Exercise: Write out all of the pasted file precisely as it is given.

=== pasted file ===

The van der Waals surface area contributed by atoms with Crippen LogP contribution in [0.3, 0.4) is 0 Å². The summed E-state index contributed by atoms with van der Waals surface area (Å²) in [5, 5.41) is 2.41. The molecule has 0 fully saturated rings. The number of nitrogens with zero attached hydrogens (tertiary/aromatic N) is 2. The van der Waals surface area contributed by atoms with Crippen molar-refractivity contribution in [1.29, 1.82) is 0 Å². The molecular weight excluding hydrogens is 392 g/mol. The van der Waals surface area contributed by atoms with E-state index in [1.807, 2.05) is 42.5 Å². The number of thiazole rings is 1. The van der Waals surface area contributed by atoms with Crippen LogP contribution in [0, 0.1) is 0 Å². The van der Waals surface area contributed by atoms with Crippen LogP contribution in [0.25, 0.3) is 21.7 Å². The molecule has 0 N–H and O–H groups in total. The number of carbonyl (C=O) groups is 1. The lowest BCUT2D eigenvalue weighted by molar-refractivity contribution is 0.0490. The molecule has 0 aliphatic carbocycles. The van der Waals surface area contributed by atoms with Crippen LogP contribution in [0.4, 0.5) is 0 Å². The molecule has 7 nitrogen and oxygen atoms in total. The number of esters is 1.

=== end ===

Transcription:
The van der Waals surface area contributed by atoms with Crippen LogP contribution in [0.3, 0.4) is 0 Å². The summed E-state index contributed by atoms with van der Waals surface area (Å²) in [5, 5.41) is 2.41. The molecule has 0 fully saturated rings. The number of nitrogens with zero attached hydrogens (tertiary/aromatic N) is 2. The van der Waals surface area contributed by atoms with Crippen molar-refractivity contribution in [1.29, 1.82) is 0 Å². The molecular weight excluding hydrogens is 392 g/mol. The van der Waals surface area contributed by atoms with E-state index in [1.807, 2.05) is 42.5 Å². The number of thiazole rings is 1. The van der Waals surface area contributed by atoms with Crippen LogP contribution in [0, 0.1) is 0 Å². The van der Waals surface area contributed by atoms with Crippen LogP contribution in [0.25, 0.3) is 21.7 Å². The molecule has 0 N–H and O–H groups in total. The number of carbonyl (C=O) groups is 1. The lowest BCUT2D eigenvalue weighted by molar-refractivity contribution is 0.0490. The molecule has 0 aliphatic carbocycles. The van der Waals surface area contributed by atoms with Crippen LogP contribution in [0.4, 0.5) is 0 Å². The molecule has 7 nitrogen and oxygen atoms in total. The number of esters is 1.